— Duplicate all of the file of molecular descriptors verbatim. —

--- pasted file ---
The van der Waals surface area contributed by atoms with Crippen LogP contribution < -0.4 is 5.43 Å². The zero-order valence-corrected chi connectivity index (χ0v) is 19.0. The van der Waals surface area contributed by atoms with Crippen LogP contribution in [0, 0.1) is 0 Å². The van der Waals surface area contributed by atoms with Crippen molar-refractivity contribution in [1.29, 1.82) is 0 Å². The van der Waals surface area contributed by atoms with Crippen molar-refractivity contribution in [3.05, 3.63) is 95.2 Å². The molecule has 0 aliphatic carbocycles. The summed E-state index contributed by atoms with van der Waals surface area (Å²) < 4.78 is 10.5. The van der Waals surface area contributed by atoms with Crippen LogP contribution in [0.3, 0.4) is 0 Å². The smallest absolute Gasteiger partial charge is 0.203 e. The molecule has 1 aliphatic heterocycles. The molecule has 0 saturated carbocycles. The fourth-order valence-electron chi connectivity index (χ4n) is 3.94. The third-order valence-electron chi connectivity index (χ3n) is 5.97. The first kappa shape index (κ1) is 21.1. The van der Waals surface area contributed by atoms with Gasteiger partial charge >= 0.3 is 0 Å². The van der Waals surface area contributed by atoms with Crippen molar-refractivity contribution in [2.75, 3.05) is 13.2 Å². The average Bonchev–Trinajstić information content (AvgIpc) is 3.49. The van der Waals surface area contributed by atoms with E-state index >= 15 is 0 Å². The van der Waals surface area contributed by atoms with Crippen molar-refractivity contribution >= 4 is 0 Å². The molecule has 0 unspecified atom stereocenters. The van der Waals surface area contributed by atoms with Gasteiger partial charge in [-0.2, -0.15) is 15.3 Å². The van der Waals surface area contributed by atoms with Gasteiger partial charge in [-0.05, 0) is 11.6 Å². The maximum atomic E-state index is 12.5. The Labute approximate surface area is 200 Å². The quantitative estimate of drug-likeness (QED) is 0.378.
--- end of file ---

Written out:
The van der Waals surface area contributed by atoms with Crippen LogP contribution < -0.4 is 5.43 Å². The zero-order valence-corrected chi connectivity index (χ0v) is 19.0. The van der Waals surface area contributed by atoms with Crippen LogP contribution in [0, 0.1) is 0 Å². The van der Waals surface area contributed by atoms with Crippen molar-refractivity contribution in [1.29, 1.82) is 0 Å². The van der Waals surface area contributed by atoms with Crippen molar-refractivity contribution in [3.05, 3.63) is 95.2 Å². The molecule has 0 aliphatic carbocycles. The summed E-state index contributed by atoms with van der Waals surface area (Å²) < 4.78 is 10.5. The van der Waals surface area contributed by atoms with Crippen LogP contribution in [0.3, 0.4) is 0 Å². The smallest absolute Gasteiger partial charge is 0.203 e. The molecule has 1 aliphatic heterocycles. The molecule has 0 saturated carbocycles. The fourth-order valence-electron chi connectivity index (χ4n) is 3.94. The third-order valence-electron chi connectivity index (χ3n) is 5.97. The first kappa shape index (κ1) is 21.1. The van der Waals surface area contributed by atoms with Gasteiger partial charge >= 0.3 is 0 Å². The van der Waals surface area contributed by atoms with Crippen molar-refractivity contribution in [2.75, 3.05) is 13.2 Å². The average Bonchev–Trinajstić information content (AvgIpc) is 3.49. The van der Waals surface area contributed by atoms with E-state index >= 15 is 0 Å². The van der Waals surface area contributed by atoms with Crippen molar-refractivity contribution >= 4 is 0 Å². The molecule has 0 unspecified atom stereocenters. The van der Waals surface area contributed by atoms with Gasteiger partial charge in [-0.2, -0.15) is 15.3 Å². The van der Waals surface area contributed by atoms with Gasteiger partial charge in [-0.05, 0) is 11.6 Å². The maximum atomic E-state index is 12.5. The Labute approximate surface area is 200 Å². The quantitative estimate of drug-likeness (QED) is 0.378.